February 25, 2020

Last Updated on January 14, 2024

The US Department of Defense (DoD) rolled out Version 1 of the Cyber Maturity Model Certification (CMMC) framework and audit program on January 31, 2020. While the need to improve the security posture of the US Defense Industrial Base is undeniable, many DoD contractors—especially smaller firms—are concerned about the cost impacts of upgrading their controls and processes to achieve CMMC compliance.
In the opening episode of Pivot Point Security’s new “The Virtual CISO Podcast” series, we were honored to have as our guest Katie Arrington, Special Assistant to the Assistant Secretary of Defense for Acquisition for Cyber and the DoD’s point person for the CMMC roll-out (link to her interview here). Katie amplified in our conversation what she’s stated consistently on this topic: Yes, security is an allowable cost in this new era of the CMMC.

But what does that really mean? And is it really that simple?

First of all, what is an “allowable cost” in DoD parlance? It’s an expense specified in a contract that is agreed in advance to be billable to the DoD.
As Katie said in our podcast, “Security is an allowable cost—if we value it, we pay for it.” Likewise, on the DoD’s CMMC website FAQ page, it states: “The cost of certification will be considered an allowable, reimbursable cost and will not be prohibitive.”
In short, the expenses that suppliers incur to meet the required CMMC level specified in the RFP should be reimbursable, along with associated audit costs.
Katie then went on to say, “One of the core essential missions of the CMMC was it needed to be low-cost enough that a small business could be ingested. So if CMMC Level 1 costs a company more than $3,000, we missed the mark.”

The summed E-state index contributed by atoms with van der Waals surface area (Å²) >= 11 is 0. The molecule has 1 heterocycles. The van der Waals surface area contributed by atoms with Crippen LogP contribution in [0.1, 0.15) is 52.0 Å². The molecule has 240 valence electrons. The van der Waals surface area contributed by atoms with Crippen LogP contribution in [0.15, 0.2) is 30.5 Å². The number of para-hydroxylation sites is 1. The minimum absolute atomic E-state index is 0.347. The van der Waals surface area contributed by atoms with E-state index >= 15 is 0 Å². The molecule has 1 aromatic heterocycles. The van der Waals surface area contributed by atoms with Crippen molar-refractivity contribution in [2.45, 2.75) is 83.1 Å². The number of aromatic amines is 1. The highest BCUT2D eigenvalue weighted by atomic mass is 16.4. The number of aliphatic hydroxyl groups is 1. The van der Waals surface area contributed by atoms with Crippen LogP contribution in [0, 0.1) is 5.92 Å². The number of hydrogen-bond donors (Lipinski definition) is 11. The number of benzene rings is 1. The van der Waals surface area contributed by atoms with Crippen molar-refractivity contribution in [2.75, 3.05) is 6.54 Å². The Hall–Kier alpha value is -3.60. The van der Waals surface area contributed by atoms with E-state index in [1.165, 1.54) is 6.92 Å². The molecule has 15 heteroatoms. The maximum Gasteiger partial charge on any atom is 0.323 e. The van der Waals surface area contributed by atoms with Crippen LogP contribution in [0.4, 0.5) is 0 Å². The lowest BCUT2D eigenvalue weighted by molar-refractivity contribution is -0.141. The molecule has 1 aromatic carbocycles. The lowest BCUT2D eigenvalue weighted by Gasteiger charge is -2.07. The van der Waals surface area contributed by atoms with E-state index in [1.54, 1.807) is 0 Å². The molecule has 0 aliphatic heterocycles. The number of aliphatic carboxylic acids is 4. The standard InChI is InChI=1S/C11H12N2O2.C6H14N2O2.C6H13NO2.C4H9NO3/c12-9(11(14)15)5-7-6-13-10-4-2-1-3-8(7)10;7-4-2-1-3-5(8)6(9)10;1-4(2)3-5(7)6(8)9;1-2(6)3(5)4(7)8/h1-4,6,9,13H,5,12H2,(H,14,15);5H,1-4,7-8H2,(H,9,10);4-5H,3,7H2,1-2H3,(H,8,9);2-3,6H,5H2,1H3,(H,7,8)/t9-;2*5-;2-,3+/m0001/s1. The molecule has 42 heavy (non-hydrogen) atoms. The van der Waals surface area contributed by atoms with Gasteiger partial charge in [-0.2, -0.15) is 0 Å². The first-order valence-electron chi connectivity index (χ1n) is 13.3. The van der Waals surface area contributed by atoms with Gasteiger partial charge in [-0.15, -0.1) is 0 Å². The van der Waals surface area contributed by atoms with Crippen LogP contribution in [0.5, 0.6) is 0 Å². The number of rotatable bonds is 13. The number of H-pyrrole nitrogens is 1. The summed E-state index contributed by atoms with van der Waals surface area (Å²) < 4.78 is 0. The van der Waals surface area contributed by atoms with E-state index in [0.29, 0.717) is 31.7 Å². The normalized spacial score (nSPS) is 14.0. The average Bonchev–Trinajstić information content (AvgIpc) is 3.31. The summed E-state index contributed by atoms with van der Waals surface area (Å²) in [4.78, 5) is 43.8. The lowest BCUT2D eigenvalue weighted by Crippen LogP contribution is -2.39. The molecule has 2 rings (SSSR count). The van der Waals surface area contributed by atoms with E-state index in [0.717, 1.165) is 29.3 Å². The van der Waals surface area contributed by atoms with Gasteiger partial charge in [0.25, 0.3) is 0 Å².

But what about certification to CMMC Level 3 or higher?

This can be “a little tricky,” as Katie put it, because lots of contractors have been self-attesting that they already have the NIST SP 800-171 controls in place. So while the DoD might pay for a 20-something control upgrade to bring a robust, NIST-compliant security posture to CMMC Level 3 compliance, there might be pushback claiming allowable cost for the 110 existing controls that you were responsible for and have already attested to have if you have a DFARS Clause in your current contract.
Another thing Katie reiterated in our conversation is that “We have cost realism.” The DoD has done its homework using real-world audits on the actual costs associated with CMMC compliance, including the cost to ramp up for a CMMC assessment from a NIST 800-171 compliant starting point. That understanding will put parameters around what security costs a contractor can reasonably expect to be reimbursed for.
A question that came up in our podcast conversation was, why pay an auditor to come ensure in-person that an SMB contractor has the 17 Level 1 CMMC controls in place. CMMC Level 1 is “a pretty low bar,” as Katie put it. It covers things like password protection and antivirus protection. Does the risk mitigation of an in-person audit versus a self-report justify the cost of the audit at Level 1?

Here’s the DoD’s logic…

Straight from Katie: “Why do we have an auditor go to your site [to confirm Level 1]? A) It buys down the risk of shell companies being stood up. If you’re going to be a shell you’re going to have to go through an awful lot of pain to have an auditor come to your facility. B) It’s buying down the risk of foreign investment… [in the same way].” Sound logic given the risks and the realities, such as how China hacked an entire fighter jet program out from under the US.
In a recent blog post, I theorized that CMMC certification would cost a midsized supplier with more-or-less a NIST 800-171 complaint security posture about $20,000, much or all of which the DoD would likely offset if you win the contract. Given that cyber warfare unquestionably costs the Defense Industrial Base and the US taxpayer hundreds of billions of dollars per year, there’s a huge amount of ROI in those audits to offset their cost. Never mind strengthening our national defense and potentially saving American lives if our defense technology can be “Delivered Uncompromised.”
As Katie reframed it in our talk, “We can’t afford not to do this.”
Is the DoD’s “allowable cost” promise meant to be about as fair and equitable as it can realistically be? Sounds like it to me. Is it a free lunch for DoD suppliers that are reluctant to invest in security? Maybe not so much…
To get expert guidance now to align your organization with the new competitive reality of CMMC, download our free CMMC Compliance Guide.